On Wednesday, July 26, 2017, the U.S. Environmental Protection Agency (EPA) and the Army Corps of Engineers (ACOE, and collectively with EPA, the Agencies) published a proposed rule to rescind the current version of the rule, which defines the scope of ‘‘waters of the United States’’ subject to regulation under the Clean Water Act (CWA). The “waters of the United States” rule, developed by the Obama administration, has been the subject of much controversy and litigation as it expanded the scope of water bodies subject to possible federal regulation – and therefore possible federal permitting and enforcement – and created additional regulatory burdens and uncertainty, according to its critics. The July 26 publication also marks the beginning of the public comment period, which will close on August 28, 2017.
In 2015, the Agencies published the ‘‘Clean Water Rule: Definition of ‘Waters of the United States’’’ (80 FR 37054, June 29, 2015) (2015 Rule). The 2015 Rule expanded the number and types of water bodies that would qualify as “waters of the United States,” potentially impacting holders of permits, as well as those seeking permits, to discharge into or otherwise utilize water resources. On October 9, 2015, the U.S. Court of Appeals for the Sixth Circuit stayed application of the 2015 Rule nationwide. The stay remains in effect.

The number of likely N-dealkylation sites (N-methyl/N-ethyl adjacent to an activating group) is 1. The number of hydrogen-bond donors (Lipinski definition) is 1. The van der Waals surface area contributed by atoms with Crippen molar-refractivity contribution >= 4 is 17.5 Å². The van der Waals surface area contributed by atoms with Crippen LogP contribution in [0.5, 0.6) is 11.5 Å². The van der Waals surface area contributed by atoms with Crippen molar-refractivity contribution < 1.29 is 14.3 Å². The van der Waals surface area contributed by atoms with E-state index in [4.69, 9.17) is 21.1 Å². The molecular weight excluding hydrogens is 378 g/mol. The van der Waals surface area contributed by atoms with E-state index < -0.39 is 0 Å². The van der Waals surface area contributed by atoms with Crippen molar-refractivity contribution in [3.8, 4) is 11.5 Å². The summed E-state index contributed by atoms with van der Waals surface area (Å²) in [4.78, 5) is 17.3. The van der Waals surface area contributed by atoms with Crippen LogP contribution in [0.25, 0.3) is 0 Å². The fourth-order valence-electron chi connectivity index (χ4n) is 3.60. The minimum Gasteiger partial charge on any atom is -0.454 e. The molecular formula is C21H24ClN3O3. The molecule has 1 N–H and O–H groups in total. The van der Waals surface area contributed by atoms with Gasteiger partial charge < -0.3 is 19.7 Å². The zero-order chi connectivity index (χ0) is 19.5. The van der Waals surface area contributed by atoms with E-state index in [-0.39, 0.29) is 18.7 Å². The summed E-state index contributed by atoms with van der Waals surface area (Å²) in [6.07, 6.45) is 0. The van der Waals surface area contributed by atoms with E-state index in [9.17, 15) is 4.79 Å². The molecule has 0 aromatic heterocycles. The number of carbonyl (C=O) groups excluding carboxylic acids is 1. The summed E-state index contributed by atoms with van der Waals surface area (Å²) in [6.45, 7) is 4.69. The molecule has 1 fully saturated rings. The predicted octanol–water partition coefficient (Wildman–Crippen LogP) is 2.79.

The Agencies’ July 26, 2017 proposal would replace the stayed 2015 definition of ‘‘waters of the United States,’’ with the exact regulatory text that existed prior to the 2015 Rule. The replacement continues the current regulatory scheme under which the Agencies are operating pursuant to the Sixth Circuit’s October 9, 2015 order. The proposed regulatory text would replace the stayed rulemaking text, and re-codify the regulatory definitions at 33 CFR part 328 and 40 CFR parts 110; 112; 116; 117; 122; 230; 232; 300; 302; and 401 in the Code of Federal Regulations (CFR) as they existed prior to the promulgation of the stayed 2015 Rule. The Agencies explained that “[i]f this proposed rule is finalized, the Agencies would continue to implement those prior regulatory definitions, informed by applicable agency guidance documents and consistent with Supreme Court decisions and longstanding agency practice.”
Permit holders, potential permittees and anyone potentially subject to CWA enforcement should consider submitting comments to the Agencies by August 28, 2017 in support of the proposed rule to ensure the Agencies are informed of all potential impacts of not rescinding the 2015 Rule. Those subject to CWA enforcement would be wise to seek the assistance of experienced legal counsel to draft and submit comments in response to proposed agency actions, as well as in matters related to CWA permitting and enforcement.